Panelists discussed how the ‘consumer revolution’ will drive major changes in the business of healthcare. Brad Weinberg, Founding Partner at Blueprint Health predicted that employer-based health insurance will soon be a thing of the past- fostered by the Affordable Care Act’s emphasis on moving patients to private insurance exchanges.  Health benefits will be viewed by employers much like a 401k; according to Weinberg, that transition will take place more quickly than the conventional wisdom dictates.  He predicted with these exchanges, the US will see some 80 new insurance companies, a few of which will do well while many others will not survive. Darren Dworkin, Chief Information Officer, Cedars-Sinai Health System said that decisions in technology for health care systems should concern themselves with two questions: is the technology scalable, and is it something that can grow to be part of the entire organization? He also made the point that patients’ uptake of EMRs, or electronic medical records, is higher when the information is requested by their physician or another trusted provider.

‘How Big Do the Data have to Be?’ contemplated the size and structure of networks of EMRs and the like to be able to wield valuable insights.  Stephen Friend, President of Sage Bionetworks stated that data scientists are an increasingly critical component to be able to aggregate data and generate insights. Jon Bush, CEO of athenahealth, suggested that networks need to be able to talk to other networks in order for data to flow smoothly. He suggested that inevitably, while nodes of EMR systems will ultimately consolidate, there would most likely be a series of networks where interchange fees between networks would be likely to facilitate the exchange of electronic health information, essentially creating a sustainable business around  health  data. Susan  Desmond-Hellmann, Chancellor of the University of California, San Francisco suggested that smartphone-dependent monitoring devices with the patient in control will generate a wealth of new data useful for post-marketing studies. Data from the consumer should be made available like a public good, she said. Companies should create agreements whereby patients agree to volunteer their data only if it is shared freely among networks.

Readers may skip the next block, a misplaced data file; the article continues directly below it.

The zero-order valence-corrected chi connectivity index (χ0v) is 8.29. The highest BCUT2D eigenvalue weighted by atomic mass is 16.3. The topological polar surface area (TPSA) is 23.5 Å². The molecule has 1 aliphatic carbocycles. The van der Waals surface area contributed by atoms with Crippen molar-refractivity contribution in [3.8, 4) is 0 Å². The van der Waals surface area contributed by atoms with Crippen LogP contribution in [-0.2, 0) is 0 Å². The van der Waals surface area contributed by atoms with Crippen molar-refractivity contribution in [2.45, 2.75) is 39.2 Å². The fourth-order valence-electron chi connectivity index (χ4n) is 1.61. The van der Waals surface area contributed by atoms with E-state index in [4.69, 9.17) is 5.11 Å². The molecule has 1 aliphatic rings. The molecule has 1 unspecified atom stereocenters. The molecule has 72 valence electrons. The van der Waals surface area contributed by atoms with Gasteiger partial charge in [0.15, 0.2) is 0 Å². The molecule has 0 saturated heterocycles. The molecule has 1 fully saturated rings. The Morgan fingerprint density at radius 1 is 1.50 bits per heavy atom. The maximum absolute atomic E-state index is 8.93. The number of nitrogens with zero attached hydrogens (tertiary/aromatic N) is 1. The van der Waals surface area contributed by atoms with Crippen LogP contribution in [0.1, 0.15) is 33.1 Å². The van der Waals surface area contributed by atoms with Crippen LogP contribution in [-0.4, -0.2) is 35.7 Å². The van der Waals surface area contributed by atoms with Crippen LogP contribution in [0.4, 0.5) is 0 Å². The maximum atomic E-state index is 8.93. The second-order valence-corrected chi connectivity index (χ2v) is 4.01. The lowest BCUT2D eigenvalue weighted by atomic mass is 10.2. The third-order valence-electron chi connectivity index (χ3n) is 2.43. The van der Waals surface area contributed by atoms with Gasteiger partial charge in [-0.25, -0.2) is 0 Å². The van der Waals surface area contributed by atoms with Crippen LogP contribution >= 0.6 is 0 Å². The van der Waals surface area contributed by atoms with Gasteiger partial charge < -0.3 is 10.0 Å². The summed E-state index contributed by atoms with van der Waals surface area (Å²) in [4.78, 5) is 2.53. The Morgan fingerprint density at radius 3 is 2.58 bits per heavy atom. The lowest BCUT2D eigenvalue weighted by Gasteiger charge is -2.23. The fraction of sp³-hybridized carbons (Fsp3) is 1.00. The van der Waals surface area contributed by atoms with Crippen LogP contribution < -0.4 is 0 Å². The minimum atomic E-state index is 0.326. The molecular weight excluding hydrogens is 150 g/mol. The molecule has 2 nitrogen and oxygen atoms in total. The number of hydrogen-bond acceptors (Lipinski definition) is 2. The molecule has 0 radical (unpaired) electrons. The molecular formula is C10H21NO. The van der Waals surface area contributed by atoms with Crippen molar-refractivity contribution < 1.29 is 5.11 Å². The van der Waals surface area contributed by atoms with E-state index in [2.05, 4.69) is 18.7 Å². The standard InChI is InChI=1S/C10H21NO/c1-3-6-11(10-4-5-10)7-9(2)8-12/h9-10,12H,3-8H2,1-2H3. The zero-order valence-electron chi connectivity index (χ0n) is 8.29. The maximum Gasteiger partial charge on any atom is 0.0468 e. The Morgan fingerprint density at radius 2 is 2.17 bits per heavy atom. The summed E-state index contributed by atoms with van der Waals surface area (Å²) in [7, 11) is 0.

Finally, in a discussion drug research, Sean Harper, Executive Vice President for R&D at Amgen, stressed the unequivocal benefit of human versus animal-based evidence, citing that animal-based studies often prove disappointing when a target does not translate to human physiology.  This is why more and more research has focused on human genomics in determining the right targets for therapy.  However-as Mikael Dolsten, President, Worldwide Research and Development for Pfizer said, “We still have a long way to go to understanding the physiological as well as the pathological element of genomics before we are able to develop drugs based entirely off of it.”